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Drain Cleaning: Understanding Facility Needs and Equipment Options
OTHER PARTS OF THIS ARTICLEPt. 1: Drain Cleaning: Keeping Pipes Free and ClearPt. 2: This PagePt. 3: Myths and Misconceptions about Drain Cleaning
Given the changes in products and facilities, the task of selecting the most appropriate drain cleaning equipment for any particular facility might seem overwhelming. One good place to start the process is understanding the challenges ahead.
“The best advice is to contact a professional drain cleaner or facility manager that has experience with the type of waste going down the drains in question,” Goede says. “Understanding what goes down the drain is critical to the cleaning approach. A greasy burger chain will have different drain cleaning needs than a pet-grooming salon. The solution for the greasy burger chain is most likely not going to be the same solution for the dog-grooming salon.”
Equipment manufacturers also can play a central role in the decision-making process.
“I would suggest managers request a visit by a company’s representative so they can see first hand what the needs are and match the correct machines with the application,” Speranza says. “In all likelihood, multiple machines may be required to adequately maintain a facility’s plumbing and drain needs.” During such product research, Speranza emphasizes the importance of safety.
“Safety should always be a major concern,” he says. “Is the drain cleaner equipped with a GFCI for protection against electrical shock? Are there sufficient operating and safety guides? Is a factory representative available for onsite product training?”
Goede suggests managers incorporate the following general considerations into product-selection decisions:
Experience. “First, understand if the unit can be used by someone with limited drain cleaning knowledge or an experienced hand. Make sure that the person using the machine feels comfortable using it in a safe way. Otherwise, call a trained professional.”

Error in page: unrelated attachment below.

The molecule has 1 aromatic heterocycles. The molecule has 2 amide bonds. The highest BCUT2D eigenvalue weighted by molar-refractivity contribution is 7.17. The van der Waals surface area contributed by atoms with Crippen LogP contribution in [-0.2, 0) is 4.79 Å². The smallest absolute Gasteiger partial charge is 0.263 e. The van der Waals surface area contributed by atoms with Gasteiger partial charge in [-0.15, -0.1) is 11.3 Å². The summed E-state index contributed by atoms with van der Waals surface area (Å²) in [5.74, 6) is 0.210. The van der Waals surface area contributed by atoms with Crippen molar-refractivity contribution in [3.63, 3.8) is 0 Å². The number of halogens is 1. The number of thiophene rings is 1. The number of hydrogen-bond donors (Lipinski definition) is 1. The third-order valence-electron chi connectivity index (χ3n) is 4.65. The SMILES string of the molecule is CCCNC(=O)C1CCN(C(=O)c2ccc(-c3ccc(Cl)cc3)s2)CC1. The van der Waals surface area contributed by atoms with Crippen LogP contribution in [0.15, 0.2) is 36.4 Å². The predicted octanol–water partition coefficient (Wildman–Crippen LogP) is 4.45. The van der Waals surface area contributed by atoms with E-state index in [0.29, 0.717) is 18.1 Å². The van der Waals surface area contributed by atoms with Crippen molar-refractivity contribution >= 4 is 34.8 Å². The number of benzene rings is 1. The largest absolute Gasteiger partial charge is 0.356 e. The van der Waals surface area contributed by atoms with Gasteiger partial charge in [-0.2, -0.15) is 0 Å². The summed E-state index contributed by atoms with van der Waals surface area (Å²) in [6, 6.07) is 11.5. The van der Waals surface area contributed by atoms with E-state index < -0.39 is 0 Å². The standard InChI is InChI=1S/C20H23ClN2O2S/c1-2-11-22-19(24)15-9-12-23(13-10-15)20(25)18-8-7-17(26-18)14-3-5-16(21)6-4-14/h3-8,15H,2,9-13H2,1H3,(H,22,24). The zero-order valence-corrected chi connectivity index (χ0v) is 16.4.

Compatibility. “Ensure that the machine you are buying is designed to clean the waste or debris in the drain. Tree roots, fatty grease or a child’s toy are all examples of things that could be in the drain. Make sure that what you need to clean can be taken care of with the machine you decide on.”
Reach. “Make sure that the machine you are looking to invest in not only clears the blockage but gets to the next cleanout or larger line. Cleaning out a 100 -foot drain with a blockage at 57 feet using a 70-foot machine doesn’t guarantee that the blockage won’t resurface between the 71 and 100 foot mark.”
In terms of specific features and functions of drain cleaning equipment designed to address efficiency and productivity, Keegan advises managers to focus on these:
Ease of setup. “One of the most frequent challenges of any drain cleaning job is simply getting the machine to the job. The capabilities associated with cordless design minimize the weight of tools for easy portability to and from the job and maximize the ease of setup. In addition, many of these cordless solutions have been optimized with the power to tackle multiple jobs on a single battery charge.”
Containing the mess. “Managers should focus on drain cleaning machines with fully enclosed drums for better mess containment and for easier use in tight spaces where free-spinning drums might damage fixtures. In addition, they should also seek out powered closet and urinal augers that are optimized to clear the clog without damaging porcelain fixtures.”
Cable size. “Cables are the foundation of drain cleaning, so ensuring your staff is using the right diameter cable for the pipe size they’re clearing is very important.”
Silverman also stresses the need to focus on a machine’s cable in making a selection.
“No matter what machine you choose, it’s the cable that does all the work,” he says. “Pick a machine with a durable cable, and you’ll have fewer maintenance issues. A cable with a wire-rope inner core can stand up to abuse and resist kinking and breaking.”